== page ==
Solar energy company Ausra announced that it no longer plans to build massive solar thermal plants across the southwest and California desert due to poor economic conditions, shifting its focus to smaller-scale power generation plants. To weather the downturn, the Palo Alto, Calif. firm is also placing more emphasis on selling its technology and equipment assets to utilities and related companies.
For most of 2008, Ausra was working on solar plants costing up to $1 billion, but its executives say the market won’t support such capital-intensive projects. It’s new business model, based on equipment sales, should prove more consistently lucrative. The company is known for its proprietary light-focusing mirrors — called compact linear Fresnel reflectors — used to channel sunlight to generate steam, turn turbines and create electricity. But plants aren’t out of the question. As chief executive Robert Fishman told the San Jose Mercury News, “Instead of one 600-megawatt project, we’ll do twelve 50-megawatt projects.” It opened its first 5-megawatt pilot plant in Bakersfield, Calif. at the end of last year, and plans to sell its technology to companies that are engaged in building bigger facilities.
Ausra’s new strategy came with its share of layoffs — about a dozen of its 108 employees have been trimmed from the staff since December. Several executives have also chosen to depart: Greentech Media reports that Glen Davis, executive vice president and chief commercial officer, and Robert Morgan, executive vice president and chief development officer, left to jumpstart Agile Energy, the renewable company they worked for previously.
Ausra now says bigger plants probably won’t be part of its agenda unless it gets acquired by bigger fish, like PG&E. This doesn’t seem too far-fetched considering that the company already has a contract with the utility giant for a 177-megawatt solar-thermal plant in California (currently pending government approval).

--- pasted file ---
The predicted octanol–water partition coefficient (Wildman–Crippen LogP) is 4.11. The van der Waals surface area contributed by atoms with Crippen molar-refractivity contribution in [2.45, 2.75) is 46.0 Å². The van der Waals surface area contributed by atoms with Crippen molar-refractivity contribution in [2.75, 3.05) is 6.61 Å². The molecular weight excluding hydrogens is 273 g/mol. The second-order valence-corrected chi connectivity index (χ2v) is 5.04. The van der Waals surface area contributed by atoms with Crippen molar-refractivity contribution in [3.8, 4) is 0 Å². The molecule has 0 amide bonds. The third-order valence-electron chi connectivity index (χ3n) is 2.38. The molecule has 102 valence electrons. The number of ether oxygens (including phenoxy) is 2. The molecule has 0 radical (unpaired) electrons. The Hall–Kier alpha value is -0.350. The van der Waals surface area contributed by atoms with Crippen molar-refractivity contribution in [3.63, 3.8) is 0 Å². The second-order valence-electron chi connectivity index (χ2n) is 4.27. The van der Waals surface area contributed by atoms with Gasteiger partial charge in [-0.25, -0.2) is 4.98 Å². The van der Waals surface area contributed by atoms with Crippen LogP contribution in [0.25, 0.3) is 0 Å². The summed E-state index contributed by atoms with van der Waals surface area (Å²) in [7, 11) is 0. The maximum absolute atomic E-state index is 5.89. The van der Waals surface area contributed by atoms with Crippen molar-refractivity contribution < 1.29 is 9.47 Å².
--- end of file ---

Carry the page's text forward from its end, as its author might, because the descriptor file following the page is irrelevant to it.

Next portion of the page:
An acquisition could be good news for Ausra investors, which include active cleantech players Kleiner Perkins Caufield & Byers and Khosla Ventures. Both firms have placed large bets on cleantech enterprises in the last year in hopes that the sector will weather the downturn a bit better than others. Then again, Vinod Khosla has had some tough knocks in this area. Verasun, the ethanol maker that he once praised as one of the most innovative companies in the industry, filed for Chapter 11 in October.
According to an analyst quoted by the Mercury News, Ausra’s decision to scale back isn’t indicative of a broader trend for solar. But there is evidence to the contrary. Hayward, Calif.-based OptiSolar, a thin-film solar provider that also had a photovoltaic plant in the works, was forced to lay off half its workforce when it couldn’t find enough funding for the project. SunPower, a solar panel manufacturer in San Jose, Calif., just shaved 60 jobs from its staff. Cell maker Suntech Power Holdings cut 10 percent of its staff, and both Heliovolt and SunEdison recently laid off an undisclosed number of workers.
Even so, venture capitalists don’t appear to be souring on solar opportunities. Ausra itself last raised $60.6 million in October on the heels of a $24.5 million investment in August. And its Bay Area peers Solyndra and Nanosolar both saw an avalanche of funding earlier this month — bringing in $219.2 million and $300 million respectively.